Zara's Big Ship-From-Store Push Underscores Retail's Bricks-Serving-Clicks Movement
Zara, the lion’s share of the Inditex Group, the world’s biggest apparel merchant by sales, is considered a master at fast-fashion, churning out catwalk-inspired looks via a sourcing model that is the envy of its runway-to-rack rivals.
But it’s a latecomer to the ship-from-store retail movement.
(photo by John Keeble/Getty Images)
Following in the footsteps of retailers from Walmart and Target to Macy’s and J.C. Penney, Zara will convert 2,000 stores in 48 countries to fulfill online orders in an effort to reduce out of stocks on e-commerce orders, boost sales of full-priced items, and better compete with the speed and convenience of Amazon, which is quickly gobbling up apparel market share, the Wall Street Journal reported.
Retailers have been scrambling to wring profits out of online sales, which notoriously crush margins.
Now the big merchants are working to transform what had once been considered a liability in competing against online retailers — unencumbered by store-operating costs — into an asset: their fleet of physical locations.
Zara’s ship-from-store program also coincides with shoppers’ mounting demand for faster and faster delivery, including same-day delivery and even two-hour delivery.
The argument for ship-from-store posits that retailers with a critical mass of stores can deliver online orders from a location near a shopper’s home more quickly than is possible from a limited number of far flung warehouses.
For example, DSW's stores fulfill 50% of the shoe retailer’s online orders, and the company expects that to rise to 75% to 90% five years from now. Its 500-plus stores within 70% of the U.S. population is an edge Amazon can’t rival, CEO Roger Rawlins told me.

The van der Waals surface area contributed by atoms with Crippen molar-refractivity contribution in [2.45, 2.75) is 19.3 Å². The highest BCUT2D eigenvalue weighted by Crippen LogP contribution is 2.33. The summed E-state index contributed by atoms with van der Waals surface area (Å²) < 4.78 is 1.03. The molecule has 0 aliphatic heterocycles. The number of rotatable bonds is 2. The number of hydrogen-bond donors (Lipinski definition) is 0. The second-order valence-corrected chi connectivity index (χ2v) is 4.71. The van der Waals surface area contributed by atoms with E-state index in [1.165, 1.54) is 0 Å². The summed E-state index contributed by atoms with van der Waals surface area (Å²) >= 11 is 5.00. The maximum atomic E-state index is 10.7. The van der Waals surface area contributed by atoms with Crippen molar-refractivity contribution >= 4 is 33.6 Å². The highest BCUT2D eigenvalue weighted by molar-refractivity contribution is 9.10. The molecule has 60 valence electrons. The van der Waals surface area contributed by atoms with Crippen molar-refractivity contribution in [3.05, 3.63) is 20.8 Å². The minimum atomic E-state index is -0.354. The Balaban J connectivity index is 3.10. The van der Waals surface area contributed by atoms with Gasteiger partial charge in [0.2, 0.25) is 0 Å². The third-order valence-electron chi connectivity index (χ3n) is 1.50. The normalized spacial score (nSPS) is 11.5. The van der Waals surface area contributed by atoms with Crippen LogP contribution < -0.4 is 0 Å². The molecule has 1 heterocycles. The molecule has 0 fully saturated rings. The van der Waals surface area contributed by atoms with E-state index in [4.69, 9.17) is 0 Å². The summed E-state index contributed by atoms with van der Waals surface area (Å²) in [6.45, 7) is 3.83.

Zara's ship-from-store push is designed to support an accelerating online business: Zara.com went live in India, Thailand, Malaysia, Vietnam and Singapore in 2017, and in Australia and New Zealand this year.
The model is laying the foundation for what he called “100% customer focused” innovations.
These include same-day delivery service in seven cities (Madrid, London, Paris, Istanbul, Shanghai, Taipei and Sydney); a next-day delivery option available in Spain, France, the UK, China, Poland and South Korea; new automated in-store pick-up points for orders placed online; and plans for the integrated management of stock in all 48 of the markets where Zara has an online presence by the end of 2018.
“All of Inditex’s brands benefit from a robust integrated store and online platform,” Isla said.
I've been a business journalist specializing in the retail industry for over a decade, covering consumer news, company profiles and industry analysis pieces, as well as the intersection of business news and shopping, fashion and social trends. I was the retail and con...